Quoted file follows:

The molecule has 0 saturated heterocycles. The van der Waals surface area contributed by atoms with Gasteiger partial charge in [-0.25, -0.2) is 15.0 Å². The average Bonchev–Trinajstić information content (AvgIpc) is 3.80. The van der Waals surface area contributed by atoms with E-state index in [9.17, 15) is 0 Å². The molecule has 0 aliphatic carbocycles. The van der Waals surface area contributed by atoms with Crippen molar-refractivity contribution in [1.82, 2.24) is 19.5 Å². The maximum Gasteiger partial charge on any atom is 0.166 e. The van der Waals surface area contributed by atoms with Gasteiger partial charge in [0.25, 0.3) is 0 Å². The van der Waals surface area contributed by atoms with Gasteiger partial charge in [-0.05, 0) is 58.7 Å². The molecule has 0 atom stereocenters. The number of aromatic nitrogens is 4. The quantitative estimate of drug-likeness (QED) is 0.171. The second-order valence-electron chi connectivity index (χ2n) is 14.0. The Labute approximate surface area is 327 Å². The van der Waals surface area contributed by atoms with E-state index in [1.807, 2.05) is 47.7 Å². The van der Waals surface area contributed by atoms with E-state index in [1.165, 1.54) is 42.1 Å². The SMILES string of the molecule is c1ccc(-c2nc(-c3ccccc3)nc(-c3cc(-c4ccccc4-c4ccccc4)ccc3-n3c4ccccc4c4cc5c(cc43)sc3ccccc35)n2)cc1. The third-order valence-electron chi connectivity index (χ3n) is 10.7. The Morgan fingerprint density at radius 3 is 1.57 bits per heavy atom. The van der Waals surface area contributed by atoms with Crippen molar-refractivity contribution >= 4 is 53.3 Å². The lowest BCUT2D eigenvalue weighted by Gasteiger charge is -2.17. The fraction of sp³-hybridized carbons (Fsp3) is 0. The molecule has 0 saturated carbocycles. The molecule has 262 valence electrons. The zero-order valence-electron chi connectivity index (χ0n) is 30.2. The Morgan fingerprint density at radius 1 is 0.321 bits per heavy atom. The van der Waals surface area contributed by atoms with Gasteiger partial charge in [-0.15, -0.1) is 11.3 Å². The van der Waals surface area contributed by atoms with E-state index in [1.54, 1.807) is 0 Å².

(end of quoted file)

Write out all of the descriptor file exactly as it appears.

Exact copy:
The molecule has 0 saturated heterocycles. The van der Waals surface area contributed by atoms with Gasteiger partial charge in [-0.25, -0.2) is 15.0 Å². The average Bonchev–Trinajstić information content (AvgIpc) is 3.80. The van der Waals surface area contributed by atoms with E-state index in [9.17, 15) is 0 Å². The molecule has 0 aliphatic carbocycles. The van der Waals surface area contributed by atoms with Crippen molar-refractivity contribution in [1.82, 2.24) is 19.5 Å². The maximum Gasteiger partial charge on any atom is 0.166 e. The van der Waals surface area contributed by atoms with Gasteiger partial charge in [0.25, 0.3) is 0 Å². The van der Waals surface area contributed by atoms with Gasteiger partial charge in [-0.05, 0) is 58.7 Å². The molecule has 0 atom stereocenters. The number of aromatic nitrogens is 4. The quantitative estimate of drug-likeness (QED) is 0.171. The second-order valence-electron chi connectivity index (χ2n) is 14.0. The Labute approximate surface area is 327 Å². The van der Waals surface area contributed by atoms with E-state index in [1.807, 2.05) is 47.7 Å². The van der Waals surface area contributed by atoms with E-state index in [1.165, 1.54) is 42.1 Å². The SMILES string of the molecule is c1ccc(-c2nc(-c3ccccc3)nc(-c3cc(-c4ccccc4-c4ccccc4)ccc3-n3c4ccccc4c4cc5c(cc43)sc3ccccc35)n2)cc1. The third-order valence-electron chi connectivity index (χ3n) is 10.7. The Morgan fingerprint density at radius 3 is 1.57 bits per heavy atom. The van der Waals surface area contributed by atoms with Crippen molar-refractivity contribution >= 4 is 53.3 Å². The lowest BCUT2D eigenvalue weighted by Gasteiger charge is -2.17. The fraction of sp³-hybridized carbons (Fsp3) is 0. The molecule has 0 saturated carbocycles. The molecule has 262 valence electrons. The zero-order valence-electron chi connectivity index (χ0n) is 30.2. The Morgan fingerprint density at radius 1 is 0.321 bits per heavy atom. The van der Waals surface area contributed by atoms with Gasteiger partial charge in [-0.15, -0.1) is 11.3 Å². The van der Waals surface area contributed by atoms with E-state index in [1.54, 1.807) is 0 Å².